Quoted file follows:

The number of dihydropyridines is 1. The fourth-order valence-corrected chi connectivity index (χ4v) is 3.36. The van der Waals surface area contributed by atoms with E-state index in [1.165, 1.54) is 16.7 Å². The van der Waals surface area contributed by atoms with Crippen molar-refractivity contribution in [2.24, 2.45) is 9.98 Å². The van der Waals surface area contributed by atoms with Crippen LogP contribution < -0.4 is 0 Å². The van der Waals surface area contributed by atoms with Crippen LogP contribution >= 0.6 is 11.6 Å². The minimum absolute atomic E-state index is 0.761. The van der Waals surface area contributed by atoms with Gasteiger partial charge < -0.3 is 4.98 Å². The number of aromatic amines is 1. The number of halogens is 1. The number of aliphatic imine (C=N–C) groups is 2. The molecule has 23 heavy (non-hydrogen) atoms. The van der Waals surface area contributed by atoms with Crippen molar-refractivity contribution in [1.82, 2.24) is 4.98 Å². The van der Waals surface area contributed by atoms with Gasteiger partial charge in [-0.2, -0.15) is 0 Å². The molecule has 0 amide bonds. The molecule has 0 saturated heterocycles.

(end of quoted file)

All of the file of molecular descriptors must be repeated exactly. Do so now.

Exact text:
The number of dihydropyridines is 1. The fourth-order valence-corrected chi connectivity index (χ4v) is 3.36. The van der Waals surface area contributed by atoms with E-state index in [1.165, 1.54) is 16.7 Å². The van der Waals surface area contributed by atoms with Crippen molar-refractivity contribution in [2.24, 2.45) is 9.98 Å². The van der Waals surface area contributed by atoms with Crippen LogP contribution < -0.4 is 0 Å². The van der Waals surface area contributed by atoms with Crippen LogP contribution >= 0.6 is 11.6 Å². The minimum absolute atomic E-state index is 0.761. The van der Waals surface area contributed by atoms with Gasteiger partial charge < -0.3 is 4.98 Å². The number of aromatic amines is 1. The number of halogens is 1. The number of aliphatic imine (C=N–C) groups is 2. The molecule has 23 heavy (non-hydrogen) atoms. The van der Waals surface area contributed by atoms with Crippen molar-refractivity contribution in [1.82, 2.24) is 4.98 Å². The van der Waals surface area contributed by atoms with Gasteiger partial charge in [-0.2, -0.15) is 0 Å². The molecule has 0 amide bonds. The molecule has 0 saturated heterocycles.